Description of the Leader's Guide:This resource includes only a leaderīs guide, providing detailed steps for leading a group through specific activities. It includes references to supplies needed (the resource provides worksheets that can be copied), topics to be explored, group process, theological/scientific terminology, time division and field trips. All in all, the leaderīs guide seems quite friendly.
Description of the Student's Book:No separate studentīs guide is included. Worsheets for students are included in the leaderīs guide.

Materials review & Assessment of usability
Are all necessary materials provided in an accessible format? Yes - materials are very well laid out and comprehensive  
Is the leader's guide comprehensive? Yes - materials are very well laid out and comprehensive  
Are class sessions clearly outlined? Yes - materials are very well laid out and comprehensive  
Will it be helpful to have a teacher with above-average expertise in the subject matter? Helpful to have teacher expertise  
Preparation time required by the leader:
Subjectively rated as heavy, medium or light
This material defines and references terms like, "Ancient Near East," "panentheism," and a variety of scientific concepts. All concepts are outlined in the materials, but it might be helpful to have a leader who is familiar with theological and/or scientific terminology.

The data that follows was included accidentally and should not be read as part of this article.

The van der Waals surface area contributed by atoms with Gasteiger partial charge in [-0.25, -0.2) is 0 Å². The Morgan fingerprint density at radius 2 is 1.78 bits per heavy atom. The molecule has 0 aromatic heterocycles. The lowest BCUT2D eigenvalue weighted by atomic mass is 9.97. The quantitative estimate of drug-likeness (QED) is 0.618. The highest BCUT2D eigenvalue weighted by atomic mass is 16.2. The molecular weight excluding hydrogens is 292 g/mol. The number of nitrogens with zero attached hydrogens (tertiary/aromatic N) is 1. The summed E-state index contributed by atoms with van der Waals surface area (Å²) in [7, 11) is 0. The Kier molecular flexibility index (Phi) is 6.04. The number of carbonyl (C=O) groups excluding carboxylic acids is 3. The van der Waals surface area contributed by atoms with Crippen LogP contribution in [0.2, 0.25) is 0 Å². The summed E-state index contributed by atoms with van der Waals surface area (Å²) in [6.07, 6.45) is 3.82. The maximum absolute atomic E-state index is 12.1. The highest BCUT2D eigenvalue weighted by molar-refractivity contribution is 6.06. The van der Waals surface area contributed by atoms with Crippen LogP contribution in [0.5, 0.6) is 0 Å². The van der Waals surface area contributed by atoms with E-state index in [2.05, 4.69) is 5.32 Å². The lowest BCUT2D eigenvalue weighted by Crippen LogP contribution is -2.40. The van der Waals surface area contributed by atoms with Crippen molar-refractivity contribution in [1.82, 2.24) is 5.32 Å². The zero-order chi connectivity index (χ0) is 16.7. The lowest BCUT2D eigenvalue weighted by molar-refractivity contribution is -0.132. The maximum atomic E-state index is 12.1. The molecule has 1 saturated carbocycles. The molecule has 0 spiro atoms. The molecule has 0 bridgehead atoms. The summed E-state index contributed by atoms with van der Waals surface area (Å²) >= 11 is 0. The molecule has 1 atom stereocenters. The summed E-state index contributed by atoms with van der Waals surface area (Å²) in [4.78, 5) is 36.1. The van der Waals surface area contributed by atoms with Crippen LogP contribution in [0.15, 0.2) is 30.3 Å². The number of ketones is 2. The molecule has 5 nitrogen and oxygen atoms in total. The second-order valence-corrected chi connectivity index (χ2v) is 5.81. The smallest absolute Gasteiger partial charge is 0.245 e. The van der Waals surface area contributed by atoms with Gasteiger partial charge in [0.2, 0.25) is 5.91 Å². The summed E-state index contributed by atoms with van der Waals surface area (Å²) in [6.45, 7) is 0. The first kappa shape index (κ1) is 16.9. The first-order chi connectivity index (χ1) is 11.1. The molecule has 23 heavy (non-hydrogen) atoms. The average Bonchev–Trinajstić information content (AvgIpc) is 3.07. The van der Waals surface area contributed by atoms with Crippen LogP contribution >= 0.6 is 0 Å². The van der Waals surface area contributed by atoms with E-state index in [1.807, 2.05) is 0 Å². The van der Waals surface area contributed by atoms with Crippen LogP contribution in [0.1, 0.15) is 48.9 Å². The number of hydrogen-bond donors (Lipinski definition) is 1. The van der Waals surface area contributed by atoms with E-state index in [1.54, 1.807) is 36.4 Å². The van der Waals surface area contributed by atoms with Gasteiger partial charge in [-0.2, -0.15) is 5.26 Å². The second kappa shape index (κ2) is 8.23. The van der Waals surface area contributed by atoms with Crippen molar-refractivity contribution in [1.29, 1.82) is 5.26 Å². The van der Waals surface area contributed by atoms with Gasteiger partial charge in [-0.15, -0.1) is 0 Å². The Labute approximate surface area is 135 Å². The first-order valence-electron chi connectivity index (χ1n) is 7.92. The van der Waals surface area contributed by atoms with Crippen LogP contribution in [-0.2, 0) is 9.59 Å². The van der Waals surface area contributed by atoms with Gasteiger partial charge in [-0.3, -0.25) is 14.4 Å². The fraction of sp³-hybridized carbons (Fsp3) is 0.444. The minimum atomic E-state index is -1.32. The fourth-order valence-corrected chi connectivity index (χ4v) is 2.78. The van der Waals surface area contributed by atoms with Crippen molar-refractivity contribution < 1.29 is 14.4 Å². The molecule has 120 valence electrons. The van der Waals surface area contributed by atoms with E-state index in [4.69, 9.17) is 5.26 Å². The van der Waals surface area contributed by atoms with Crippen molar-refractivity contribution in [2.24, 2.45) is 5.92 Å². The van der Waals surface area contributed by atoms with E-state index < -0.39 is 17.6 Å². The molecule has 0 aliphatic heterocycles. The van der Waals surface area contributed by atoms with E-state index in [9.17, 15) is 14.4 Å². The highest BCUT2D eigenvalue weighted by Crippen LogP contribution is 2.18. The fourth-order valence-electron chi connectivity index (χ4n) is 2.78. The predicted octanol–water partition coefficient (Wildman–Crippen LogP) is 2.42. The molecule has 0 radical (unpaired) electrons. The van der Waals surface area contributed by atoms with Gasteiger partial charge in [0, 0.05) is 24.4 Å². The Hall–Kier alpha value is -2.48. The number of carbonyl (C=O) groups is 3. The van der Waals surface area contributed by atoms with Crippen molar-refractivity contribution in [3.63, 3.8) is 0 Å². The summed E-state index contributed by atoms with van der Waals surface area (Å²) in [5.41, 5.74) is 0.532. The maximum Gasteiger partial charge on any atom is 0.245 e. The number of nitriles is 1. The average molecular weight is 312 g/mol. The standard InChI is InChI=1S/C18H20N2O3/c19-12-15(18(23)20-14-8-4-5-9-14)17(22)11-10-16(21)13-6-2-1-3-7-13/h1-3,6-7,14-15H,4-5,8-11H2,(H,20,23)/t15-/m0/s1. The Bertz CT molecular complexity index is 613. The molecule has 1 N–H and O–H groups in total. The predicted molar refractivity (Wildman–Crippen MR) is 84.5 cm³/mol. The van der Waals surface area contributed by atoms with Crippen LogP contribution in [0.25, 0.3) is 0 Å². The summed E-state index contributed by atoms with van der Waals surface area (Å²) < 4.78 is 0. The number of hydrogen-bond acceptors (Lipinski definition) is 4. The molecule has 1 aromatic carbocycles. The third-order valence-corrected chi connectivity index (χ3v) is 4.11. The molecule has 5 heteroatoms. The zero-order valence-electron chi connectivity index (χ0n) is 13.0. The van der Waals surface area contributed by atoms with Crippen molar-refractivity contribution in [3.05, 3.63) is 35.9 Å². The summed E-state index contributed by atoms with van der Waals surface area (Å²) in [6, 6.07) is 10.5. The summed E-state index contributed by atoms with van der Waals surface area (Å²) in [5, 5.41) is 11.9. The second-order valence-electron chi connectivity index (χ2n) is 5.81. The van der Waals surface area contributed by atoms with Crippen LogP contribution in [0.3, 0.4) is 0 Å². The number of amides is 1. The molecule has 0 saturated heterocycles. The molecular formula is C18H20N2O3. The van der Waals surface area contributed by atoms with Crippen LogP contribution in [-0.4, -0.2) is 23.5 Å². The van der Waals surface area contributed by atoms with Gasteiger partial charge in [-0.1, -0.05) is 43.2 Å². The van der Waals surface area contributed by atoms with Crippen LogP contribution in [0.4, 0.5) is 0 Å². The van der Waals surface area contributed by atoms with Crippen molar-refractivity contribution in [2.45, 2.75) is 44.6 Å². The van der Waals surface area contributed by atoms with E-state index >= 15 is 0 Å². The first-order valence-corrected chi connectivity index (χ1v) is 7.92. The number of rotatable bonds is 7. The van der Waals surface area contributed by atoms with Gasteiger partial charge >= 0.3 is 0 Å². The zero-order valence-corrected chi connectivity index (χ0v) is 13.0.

Content focus
Is this curriculum explicitly focused on environmental awareness or action? Yes, as a primary focus  
Does this curriculum deal with a specific environmental issue or problem? No specific focus, other than citing scripture as the basis for environmental concern.  
How is the scope of the environmental impact positioned?  Impact on specific human communities
 Impact on humans in general
 Impact on humans and non-human parts of creation
 Impact on non-human parts of creation only  
Does the curriculum address questions of social or economic justice in relation to environmental issues? Yes - as part of the topic  
Does the curriculum provide detailed content in a particular academic area?   For example, is there significant content in biology, physics, sociology, economics, etc.?
Biblical & theological content are covered below
No specific area, but is in conversation with science, particularly.  
Biblical/theological content
Does the curriculum have explicit biblical or theological content? Yes, as one theme among several  
How are the Biblical materials used? Individual texts are presented as meaningful ('proof texts')
Several texts are developed to show a larger biblical theme
Texts are placed in a historical or cultural context
Texts are presented as authoritative
Students are invited to comment/reflect on the meaning or authority of texts
Biblical texts are of equal importance to other scriptures/readings  
The checked statements reflect how ethical guidelines are grounded The Bible tells us how we should live/act
A theological tradition or other authority tells us how we should live/act